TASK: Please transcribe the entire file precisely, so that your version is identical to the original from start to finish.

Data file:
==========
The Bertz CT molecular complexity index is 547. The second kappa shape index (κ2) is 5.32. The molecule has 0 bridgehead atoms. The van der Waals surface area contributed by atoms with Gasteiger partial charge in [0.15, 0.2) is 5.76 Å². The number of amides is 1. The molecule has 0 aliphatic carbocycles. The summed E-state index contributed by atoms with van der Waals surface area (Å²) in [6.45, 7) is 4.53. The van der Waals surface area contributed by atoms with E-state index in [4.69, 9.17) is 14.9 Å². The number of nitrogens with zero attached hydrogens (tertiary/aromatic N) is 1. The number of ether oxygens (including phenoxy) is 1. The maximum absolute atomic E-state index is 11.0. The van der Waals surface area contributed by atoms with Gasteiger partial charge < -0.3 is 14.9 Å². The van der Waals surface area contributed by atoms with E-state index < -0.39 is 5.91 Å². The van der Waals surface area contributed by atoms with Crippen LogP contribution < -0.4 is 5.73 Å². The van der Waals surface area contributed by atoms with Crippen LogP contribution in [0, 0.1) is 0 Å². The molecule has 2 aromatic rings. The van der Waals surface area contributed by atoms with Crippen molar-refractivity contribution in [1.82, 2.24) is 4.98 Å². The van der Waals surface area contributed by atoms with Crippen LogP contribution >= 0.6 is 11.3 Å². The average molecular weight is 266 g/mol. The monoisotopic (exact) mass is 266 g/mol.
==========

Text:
The Bertz CT molecular complexity index is 547. The second kappa shape index (κ2) is 5.32. The molecule has 0 bridgehead atoms. The van der Waals surface area contributed by atoms with Gasteiger partial charge in [0.15, 0.2) is 5.76 Å². The number of amides is 1. The molecule has 0 aliphatic carbocycles. The summed E-state index contributed by atoms with van der Waals surface area (Å²) in [6.45, 7) is 4.53. The van der Waals surface area contributed by atoms with E-state index in [4.69, 9.17) is 14.9 Å². The number of nitrogens with zero attached hydrogens (tertiary/aromatic N) is 1. The number of ether oxygens (including phenoxy) is 1. The maximum absolute atomic E-state index is 11.0. The van der Waals surface area contributed by atoms with Gasteiger partial charge < -0.3 is 14.9 Å². The van der Waals surface area contributed by atoms with E-state index < -0.39 is 5.91 Å². The van der Waals surface area contributed by atoms with Crippen LogP contribution < -0.4 is 5.73 Å². The van der Waals surface area contributed by atoms with Crippen LogP contribution in [0, 0.1) is 0 Å². The molecule has 2 aromatic rings. The van der Waals surface area contributed by atoms with Crippen molar-refractivity contribution in [1.82, 2.24) is 4.98 Å². The van der Waals surface area contributed by atoms with Crippen LogP contribution >= 0.6 is 11.3 Å². The average molecular weight is 266 g/mol. The monoisotopic (exact) mass is 266 g/mol.